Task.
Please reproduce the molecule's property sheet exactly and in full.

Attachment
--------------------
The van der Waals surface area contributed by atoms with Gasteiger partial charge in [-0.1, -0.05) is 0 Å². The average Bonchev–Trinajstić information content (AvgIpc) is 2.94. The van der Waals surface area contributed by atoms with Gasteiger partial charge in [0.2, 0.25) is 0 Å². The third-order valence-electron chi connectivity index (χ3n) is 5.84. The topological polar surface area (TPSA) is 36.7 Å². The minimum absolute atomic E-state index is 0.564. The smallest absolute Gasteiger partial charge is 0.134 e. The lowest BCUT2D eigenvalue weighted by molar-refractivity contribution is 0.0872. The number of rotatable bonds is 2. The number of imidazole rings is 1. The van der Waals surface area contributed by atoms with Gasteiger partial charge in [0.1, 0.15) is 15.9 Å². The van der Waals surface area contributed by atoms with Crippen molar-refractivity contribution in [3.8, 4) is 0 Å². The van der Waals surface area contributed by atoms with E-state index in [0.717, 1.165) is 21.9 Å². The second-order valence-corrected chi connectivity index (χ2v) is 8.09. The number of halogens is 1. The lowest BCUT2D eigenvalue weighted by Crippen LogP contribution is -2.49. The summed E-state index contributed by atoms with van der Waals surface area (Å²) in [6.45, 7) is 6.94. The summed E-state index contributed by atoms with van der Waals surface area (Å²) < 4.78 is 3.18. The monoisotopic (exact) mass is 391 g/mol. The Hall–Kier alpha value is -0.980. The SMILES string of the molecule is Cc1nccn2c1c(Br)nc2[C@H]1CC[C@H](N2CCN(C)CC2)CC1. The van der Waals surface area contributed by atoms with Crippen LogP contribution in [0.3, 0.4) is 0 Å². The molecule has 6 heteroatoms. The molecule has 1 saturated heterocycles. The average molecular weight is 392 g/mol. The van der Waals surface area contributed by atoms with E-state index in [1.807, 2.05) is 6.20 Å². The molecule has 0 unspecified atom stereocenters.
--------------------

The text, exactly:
The van der Waals surface area contributed by atoms with Gasteiger partial charge in [-0.1, -0.05) is 0 Å². The average Bonchev–Trinajstić information content (AvgIpc) is 2.94. The van der Waals surface area contributed by atoms with Gasteiger partial charge in [0.2, 0.25) is 0 Å². The third-order valence-electron chi connectivity index (χ3n) is 5.84. The topological polar surface area (TPSA) is 36.7 Å². The minimum absolute atomic E-state index is 0.564. The smallest absolute Gasteiger partial charge is 0.134 e. The lowest BCUT2D eigenvalue weighted by molar-refractivity contribution is 0.0872. The number of rotatable bonds is 2. The number of imidazole rings is 1. The van der Waals surface area contributed by atoms with Gasteiger partial charge in [0.1, 0.15) is 15.9 Å². The van der Waals surface area contributed by atoms with Crippen molar-refractivity contribution in [3.8, 4) is 0 Å². The van der Waals surface area contributed by atoms with E-state index in [0.717, 1.165) is 21.9 Å². The second-order valence-corrected chi connectivity index (χ2v) is 8.09. The number of halogens is 1. The lowest BCUT2D eigenvalue weighted by Crippen LogP contribution is -2.49. The summed E-state index contributed by atoms with van der Waals surface area (Å²) in [6.45, 7) is 6.94. The summed E-state index contributed by atoms with van der Waals surface area (Å²) < 4.78 is 3.18. The monoisotopic (exact) mass is 391 g/mol. The Hall–Kier alpha value is -0.980. The SMILES string of the molecule is Cc1nccn2c1c(Br)nc2[C@H]1CC[C@H](N2CCN(C)CC2)CC1. The van der Waals surface area contributed by atoms with Crippen LogP contribution in [0.3, 0.4) is 0 Å². The molecule has 6 heteroatoms. The molecule has 1 saturated heterocycles. The average molecular weight is 392 g/mol. The van der Waals surface area contributed by atoms with E-state index in [1.807, 2.05) is 6.20 Å². The molecule has 0 unspecified atom stereocenters.